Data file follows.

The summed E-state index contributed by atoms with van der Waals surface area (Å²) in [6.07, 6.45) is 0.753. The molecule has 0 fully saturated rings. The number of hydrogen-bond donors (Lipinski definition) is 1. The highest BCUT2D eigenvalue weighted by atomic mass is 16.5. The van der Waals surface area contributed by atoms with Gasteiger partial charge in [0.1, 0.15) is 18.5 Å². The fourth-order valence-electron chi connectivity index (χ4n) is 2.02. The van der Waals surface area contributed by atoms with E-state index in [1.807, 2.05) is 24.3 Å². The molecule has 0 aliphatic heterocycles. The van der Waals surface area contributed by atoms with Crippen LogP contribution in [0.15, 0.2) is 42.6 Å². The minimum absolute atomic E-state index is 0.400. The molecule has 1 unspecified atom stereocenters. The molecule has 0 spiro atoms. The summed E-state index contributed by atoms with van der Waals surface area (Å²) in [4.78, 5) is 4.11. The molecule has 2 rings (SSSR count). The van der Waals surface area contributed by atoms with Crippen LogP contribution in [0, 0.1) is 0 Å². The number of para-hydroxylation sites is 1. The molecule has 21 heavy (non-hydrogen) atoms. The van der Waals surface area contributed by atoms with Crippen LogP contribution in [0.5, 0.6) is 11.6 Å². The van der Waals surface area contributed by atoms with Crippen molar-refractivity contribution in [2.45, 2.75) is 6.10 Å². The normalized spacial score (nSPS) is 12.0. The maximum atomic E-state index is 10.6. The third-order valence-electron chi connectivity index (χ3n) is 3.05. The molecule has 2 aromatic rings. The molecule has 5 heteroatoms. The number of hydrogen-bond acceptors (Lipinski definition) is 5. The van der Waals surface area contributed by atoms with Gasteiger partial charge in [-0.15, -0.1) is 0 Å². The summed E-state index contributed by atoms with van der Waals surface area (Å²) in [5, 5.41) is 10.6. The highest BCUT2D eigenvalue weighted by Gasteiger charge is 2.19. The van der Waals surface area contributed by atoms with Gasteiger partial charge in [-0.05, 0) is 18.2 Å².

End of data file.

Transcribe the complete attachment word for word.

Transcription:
The summed E-state index contributed by atoms with van der Waals surface area (Å²) in [6.07, 6.45) is 0.753. The molecule has 0 fully saturated rings. The number of hydrogen-bond donors (Lipinski definition) is 1. The highest BCUT2D eigenvalue weighted by atomic mass is 16.5. The van der Waals surface area contributed by atoms with Gasteiger partial charge in [0.1, 0.15) is 18.5 Å². The fourth-order valence-electron chi connectivity index (χ4n) is 2.02. The van der Waals surface area contributed by atoms with E-state index in [1.807, 2.05) is 24.3 Å². The molecule has 0 aliphatic heterocycles. The van der Waals surface area contributed by atoms with Crippen LogP contribution in [0.15, 0.2) is 42.6 Å². The minimum absolute atomic E-state index is 0.400. The molecule has 1 unspecified atom stereocenters. The molecule has 0 spiro atoms. The summed E-state index contributed by atoms with van der Waals surface area (Å²) in [4.78, 5) is 4.11. The molecule has 2 rings (SSSR count). The van der Waals surface area contributed by atoms with Crippen LogP contribution in [0, 0.1) is 0 Å². The number of para-hydroxylation sites is 1. The molecule has 21 heavy (non-hydrogen) atoms. The van der Waals surface area contributed by atoms with Crippen LogP contribution in [0.5, 0.6) is 11.6 Å². The van der Waals surface area contributed by atoms with Crippen molar-refractivity contribution in [2.45, 2.75) is 6.10 Å². The normalized spacial score (nSPS) is 12.0. The maximum atomic E-state index is 10.6. The third-order valence-electron chi connectivity index (χ3n) is 3.05. The molecule has 2 aromatic rings. The molecule has 5 heteroatoms. The number of hydrogen-bond acceptors (Lipinski definition) is 5. The van der Waals surface area contributed by atoms with Gasteiger partial charge in [-0.15, -0.1) is 0 Å². The summed E-state index contributed by atoms with van der Waals surface area (Å²) in [5, 5.41) is 10.6. The highest BCUT2D eigenvalue weighted by Gasteiger charge is 2.19. The van der Waals surface area contributed by atoms with Gasteiger partial charge in [-0.05, 0) is 18.2 Å².